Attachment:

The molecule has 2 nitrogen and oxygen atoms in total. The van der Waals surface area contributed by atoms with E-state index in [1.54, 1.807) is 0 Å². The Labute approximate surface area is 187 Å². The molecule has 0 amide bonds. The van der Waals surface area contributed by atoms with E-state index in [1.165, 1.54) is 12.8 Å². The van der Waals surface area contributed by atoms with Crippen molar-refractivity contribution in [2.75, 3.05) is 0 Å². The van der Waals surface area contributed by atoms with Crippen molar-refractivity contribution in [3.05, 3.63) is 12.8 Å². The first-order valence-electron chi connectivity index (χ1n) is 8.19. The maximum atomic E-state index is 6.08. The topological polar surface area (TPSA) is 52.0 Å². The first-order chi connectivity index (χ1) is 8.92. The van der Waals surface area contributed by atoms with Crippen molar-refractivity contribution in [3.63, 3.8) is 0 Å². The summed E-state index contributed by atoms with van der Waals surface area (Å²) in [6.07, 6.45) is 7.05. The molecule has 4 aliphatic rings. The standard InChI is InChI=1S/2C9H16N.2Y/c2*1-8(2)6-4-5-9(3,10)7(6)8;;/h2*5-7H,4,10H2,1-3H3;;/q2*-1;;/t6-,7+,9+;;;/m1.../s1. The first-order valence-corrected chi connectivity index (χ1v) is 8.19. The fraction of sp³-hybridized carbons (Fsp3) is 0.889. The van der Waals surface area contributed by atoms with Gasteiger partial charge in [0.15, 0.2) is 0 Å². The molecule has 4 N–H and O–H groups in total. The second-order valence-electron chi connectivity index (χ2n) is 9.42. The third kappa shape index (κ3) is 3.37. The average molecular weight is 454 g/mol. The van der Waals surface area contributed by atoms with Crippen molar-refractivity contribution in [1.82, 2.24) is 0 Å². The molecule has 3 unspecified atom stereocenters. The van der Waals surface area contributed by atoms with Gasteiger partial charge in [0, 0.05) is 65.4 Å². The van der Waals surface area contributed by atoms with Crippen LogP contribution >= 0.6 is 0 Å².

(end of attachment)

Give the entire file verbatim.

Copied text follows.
The molecule has 2 nitrogen and oxygen atoms in total. The van der Waals surface area contributed by atoms with E-state index in [1.54, 1.807) is 0 Å². The Labute approximate surface area is 187 Å². The molecule has 0 amide bonds. The van der Waals surface area contributed by atoms with E-state index in [1.165, 1.54) is 12.8 Å². The van der Waals surface area contributed by atoms with Crippen molar-refractivity contribution in [2.75, 3.05) is 0 Å². The van der Waals surface area contributed by atoms with Crippen molar-refractivity contribution in [3.05, 3.63) is 12.8 Å². The first-order valence-electron chi connectivity index (χ1n) is 8.19. The maximum atomic E-state index is 6.08. The topological polar surface area (TPSA) is 52.0 Å². The first-order chi connectivity index (χ1) is 8.92. The van der Waals surface area contributed by atoms with Crippen molar-refractivity contribution in [3.63, 3.8) is 0 Å². The summed E-state index contributed by atoms with van der Waals surface area (Å²) in [6.07, 6.45) is 7.05. The molecule has 4 aliphatic rings. The standard InChI is InChI=1S/2C9H16N.2Y/c2*1-8(2)6-4-5-9(3,10)7(6)8;;/h2*5-7H,4,10H2,1-3H3;;/q2*-1;;/t6-,7+,9+;;;/m1.../s1. The first-order valence-corrected chi connectivity index (χ1v) is 8.19. The fraction of sp³-hybridized carbons (Fsp3) is 0.889. The van der Waals surface area contributed by atoms with Gasteiger partial charge in [0.15, 0.2) is 0 Å². The molecule has 4 N–H and O–H groups in total. The second-order valence-electron chi connectivity index (χ2n) is 9.42. The third kappa shape index (κ3) is 3.37. The average molecular weight is 454 g/mol. The van der Waals surface area contributed by atoms with Crippen molar-refractivity contribution in [1.82, 2.24) is 0 Å². The molecule has 3 unspecified atom stereocenters. The van der Waals surface area contributed by atoms with Gasteiger partial charge in [0, 0.05) is 65.4 Å². The van der Waals surface area contributed by atoms with Crippen LogP contribution >= 0.6 is 0 Å².